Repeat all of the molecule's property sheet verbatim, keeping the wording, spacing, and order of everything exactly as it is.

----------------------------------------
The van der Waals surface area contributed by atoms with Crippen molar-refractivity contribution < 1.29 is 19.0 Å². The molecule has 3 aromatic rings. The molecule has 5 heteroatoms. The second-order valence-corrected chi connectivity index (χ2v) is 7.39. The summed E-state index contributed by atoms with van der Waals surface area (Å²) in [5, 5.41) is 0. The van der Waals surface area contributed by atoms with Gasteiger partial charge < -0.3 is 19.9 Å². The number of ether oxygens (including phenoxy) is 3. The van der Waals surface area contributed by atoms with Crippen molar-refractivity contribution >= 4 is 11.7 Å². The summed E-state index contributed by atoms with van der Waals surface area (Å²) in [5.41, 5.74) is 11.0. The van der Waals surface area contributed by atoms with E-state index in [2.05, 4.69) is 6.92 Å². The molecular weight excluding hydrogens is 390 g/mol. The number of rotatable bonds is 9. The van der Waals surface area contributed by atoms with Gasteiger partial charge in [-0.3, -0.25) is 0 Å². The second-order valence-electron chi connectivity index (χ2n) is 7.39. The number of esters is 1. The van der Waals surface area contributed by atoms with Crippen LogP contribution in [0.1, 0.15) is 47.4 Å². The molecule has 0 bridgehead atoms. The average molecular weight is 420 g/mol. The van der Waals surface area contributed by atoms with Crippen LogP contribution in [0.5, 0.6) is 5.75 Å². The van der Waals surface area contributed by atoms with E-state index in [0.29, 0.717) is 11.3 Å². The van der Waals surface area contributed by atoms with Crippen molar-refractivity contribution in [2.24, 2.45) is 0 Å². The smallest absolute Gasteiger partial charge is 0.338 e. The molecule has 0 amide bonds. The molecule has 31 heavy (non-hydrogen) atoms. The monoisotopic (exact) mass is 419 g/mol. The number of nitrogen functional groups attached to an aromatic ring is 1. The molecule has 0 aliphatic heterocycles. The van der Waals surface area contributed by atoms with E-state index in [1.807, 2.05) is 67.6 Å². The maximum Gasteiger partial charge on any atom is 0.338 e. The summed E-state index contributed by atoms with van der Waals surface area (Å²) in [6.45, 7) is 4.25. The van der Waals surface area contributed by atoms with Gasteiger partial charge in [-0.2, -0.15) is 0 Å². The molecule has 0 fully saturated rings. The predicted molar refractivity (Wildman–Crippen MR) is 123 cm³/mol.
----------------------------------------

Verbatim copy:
The van der Waals surface area contributed by atoms with Crippen molar-refractivity contribution < 1.29 is 19.0 Å². The molecule has 3 aromatic rings. The molecule has 5 heteroatoms. The second-order valence-corrected chi connectivity index (χ2v) is 7.39. The summed E-state index contributed by atoms with van der Waals surface area (Å²) in [5, 5.41) is 0. The van der Waals surface area contributed by atoms with Gasteiger partial charge < -0.3 is 19.9 Å². The number of ether oxygens (including phenoxy) is 3. The van der Waals surface area contributed by atoms with Crippen molar-refractivity contribution >= 4 is 11.7 Å². The summed E-state index contributed by atoms with van der Waals surface area (Å²) in [5.41, 5.74) is 11.0. The van der Waals surface area contributed by atoms with E-state index in [2.05, 4.69) is 6.92 Å². The molecular weight excluding hydrogens is 390 g/mol. The number of rotatable bonds is 9. The van der Waals surface area contributed by atoms with Gasteiger partial charge in [-0.3, -0.25) is 0 Å². The second-order valence-electron chi connectivity index (χ2n) is 7.39. The number of esters is 1. The van der Waals surface area contributed by atoms with Crippen LogP contribution in [0.1, 0.15) is 47.4 Å². The molecule has 0 bridgehead atoms. The average molecular weight is 420 g/mol. The van der Waals surface area contributed by atoms with Crippen LogP contribution in [0.5, 0.6) is 5.75 Å². The van der Waals surface area contributed by atoms with E-state index in [0.29, 0.717) is 11.3 Å². The van der Waals surface area contributed by atoms with Crippen molar-refractivity contribution in [2.24, 2.45) is 0 Å². The smallest absolute Gasteiger partial charge is 0.338 e. The molecule has 0 amide bonds. The molecule has 31 heavy (non-hydrogen) atoms. The monoisotopic (exact) mass is 419 g/mol. The number of nitrogen functional groups attached to an aromatic ring is 1. The molecule has 0 aliphatic heterocycles. The van der Waals surface area contributed by atoms with E-state index in [1.807, 2.05) is 67.6 Å². The maximum Gasteiger partial charge on any atom is 0.338 e. The summed E-state index contributed by atoms with van der Waals surface area (Å²) in [6.45, 7) is 4.25. The van der Waals surface area contributed by atoms with Gasteiger partial charge in [-0.2, -0.15) is 0 Å². The molecule has 0 fully saturated rings. The predicted molar refractivity (Wildman–Crippen MR) is 123 cm³/mol.